Thursday, September 22, 2011

Never too many pickles!

On August 29, theoretically the first day of school, everything shut down due to Tropical Storm Irene wreaking havoc up the eastern seaboard. So I did as any sensible person would do: I took myself to a local farm stand--Lamoy's in Morrisonville--where smallish pickling cukes could be acquired, and I spent the day putting up a dozen quarts of the Blessed Blesi Garlic Dills. (Some clever food preservationist termed the inclination to put up food during extreme weather "hurricanning." Tee hee.)  I had about a pint's worth of cucumbers left over, so I sliced them into small spears, threw some hot brine over them and tucked them into the fridge. Within a couple of days, they made some tasty (though overly-salty) tideover pickles until the canned ones had time to mature.

The problem is, as much as I love the regular garlic dills, I loved munching on the Claussen-type refrigerator pickles, too. So three weeks later, I went back to Lamoy's, bought a small basket of end-of-season, odd-sized cukes, and made four more quarts of refrigerator pickles! I don't think I will be running out of pickles anytime soon...ha ha.

This time, I tried a recipe from one of my favorite blogs, Food in Jars. This was for just two pints, but I quadrupled the recipe. I like the addition of a little onion to these pickles, but I also added a generous teaspoon of red pepper flakes to each jar for some kick, along with some black peppercorns and yellow mustard seeds.

Small Batch Refrigerator Pickles
(Source: adapted from Food in Jars)
Makes two pints

1 quart kirby cucumbers (approximately 1 1/2 pounds)
3/4 cup apple cider vinegar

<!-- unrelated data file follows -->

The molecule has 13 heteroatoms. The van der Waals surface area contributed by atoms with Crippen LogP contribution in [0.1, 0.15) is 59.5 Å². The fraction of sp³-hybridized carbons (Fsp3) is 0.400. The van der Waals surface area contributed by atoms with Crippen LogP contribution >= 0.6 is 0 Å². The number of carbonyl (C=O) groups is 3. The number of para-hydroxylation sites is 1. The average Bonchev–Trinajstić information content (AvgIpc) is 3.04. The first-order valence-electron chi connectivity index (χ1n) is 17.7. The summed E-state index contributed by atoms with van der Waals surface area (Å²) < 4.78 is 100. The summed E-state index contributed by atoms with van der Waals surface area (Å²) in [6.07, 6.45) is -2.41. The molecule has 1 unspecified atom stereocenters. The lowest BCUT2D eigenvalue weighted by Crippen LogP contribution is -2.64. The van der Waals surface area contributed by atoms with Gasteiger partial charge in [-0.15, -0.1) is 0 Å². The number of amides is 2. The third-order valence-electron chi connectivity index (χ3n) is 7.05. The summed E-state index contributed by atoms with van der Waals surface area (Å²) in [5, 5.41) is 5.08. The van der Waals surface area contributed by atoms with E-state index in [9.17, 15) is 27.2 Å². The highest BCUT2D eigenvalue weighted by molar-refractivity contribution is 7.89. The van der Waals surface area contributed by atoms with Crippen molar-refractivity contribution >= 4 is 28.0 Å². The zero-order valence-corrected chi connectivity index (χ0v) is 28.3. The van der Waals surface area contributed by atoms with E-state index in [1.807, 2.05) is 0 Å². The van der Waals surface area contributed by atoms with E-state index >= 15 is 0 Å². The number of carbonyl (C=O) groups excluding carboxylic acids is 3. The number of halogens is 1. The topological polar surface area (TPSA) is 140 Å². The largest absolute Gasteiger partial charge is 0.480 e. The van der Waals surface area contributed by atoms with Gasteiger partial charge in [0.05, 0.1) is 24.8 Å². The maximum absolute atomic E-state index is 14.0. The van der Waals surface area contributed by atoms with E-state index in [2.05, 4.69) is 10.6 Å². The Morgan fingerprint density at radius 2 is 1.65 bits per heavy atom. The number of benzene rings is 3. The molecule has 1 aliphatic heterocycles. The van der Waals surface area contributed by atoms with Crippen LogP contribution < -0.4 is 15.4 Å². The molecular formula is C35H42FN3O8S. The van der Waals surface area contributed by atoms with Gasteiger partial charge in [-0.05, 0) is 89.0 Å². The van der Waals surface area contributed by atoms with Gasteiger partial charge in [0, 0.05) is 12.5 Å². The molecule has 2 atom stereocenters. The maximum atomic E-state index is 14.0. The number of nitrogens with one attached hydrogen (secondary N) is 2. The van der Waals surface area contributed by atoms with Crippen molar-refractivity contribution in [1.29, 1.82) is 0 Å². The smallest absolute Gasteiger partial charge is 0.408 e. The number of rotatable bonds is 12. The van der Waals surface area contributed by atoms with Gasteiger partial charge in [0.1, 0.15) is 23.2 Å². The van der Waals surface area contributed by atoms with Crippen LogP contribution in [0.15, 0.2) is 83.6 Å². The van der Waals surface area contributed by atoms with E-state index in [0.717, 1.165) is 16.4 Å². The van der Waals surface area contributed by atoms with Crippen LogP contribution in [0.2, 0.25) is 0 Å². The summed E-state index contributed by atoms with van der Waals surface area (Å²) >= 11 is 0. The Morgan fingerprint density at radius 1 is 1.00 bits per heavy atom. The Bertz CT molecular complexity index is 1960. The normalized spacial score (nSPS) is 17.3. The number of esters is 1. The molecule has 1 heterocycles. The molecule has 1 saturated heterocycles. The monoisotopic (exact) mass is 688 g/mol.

3/4 cup filtered water (I used regular tap water)
2 teaspoons sea salt (I used canning salt)
2 teaspoons dill seed
4 garlic cloves, peeled
2 spring onions (whites only), chopped
*I threw a few black peppercorns in each jar, too, and a teaspoon each of yellow mustard seeds and red pepper flakes

Wash and dry kirby cucumbers. Chop ends off and slice into spears (or coins or sandwich slices, if you prefer). Set aside.

Combine vinegar, water and salt in sauce pan and bring to a boil.

Equally divide the dill seed, garlic cloves and chopped onion (and peppercorns, mustard seeds, and red pepper flakes, if using) between the two jars. Pack the cucumber spears into the jars as tightly as you can without crushing them.

Pour the brine into the jars, leaving 1/4 inch headspace. Put lids on the jars and let them cool on the counter top. Once they’re cool, put them in the refrigerator. Let cure for at least a day before eating. Pickles will keep in the fridge for up to a month. (I suspect that they will keep longer than this...we shall see.)

Note: Your jars may seal during the cooling process. The USDA will tell you that this doesn’t mean that your pickles are then shelf stable. However, there are people who flout those rules. Use your best judgment.

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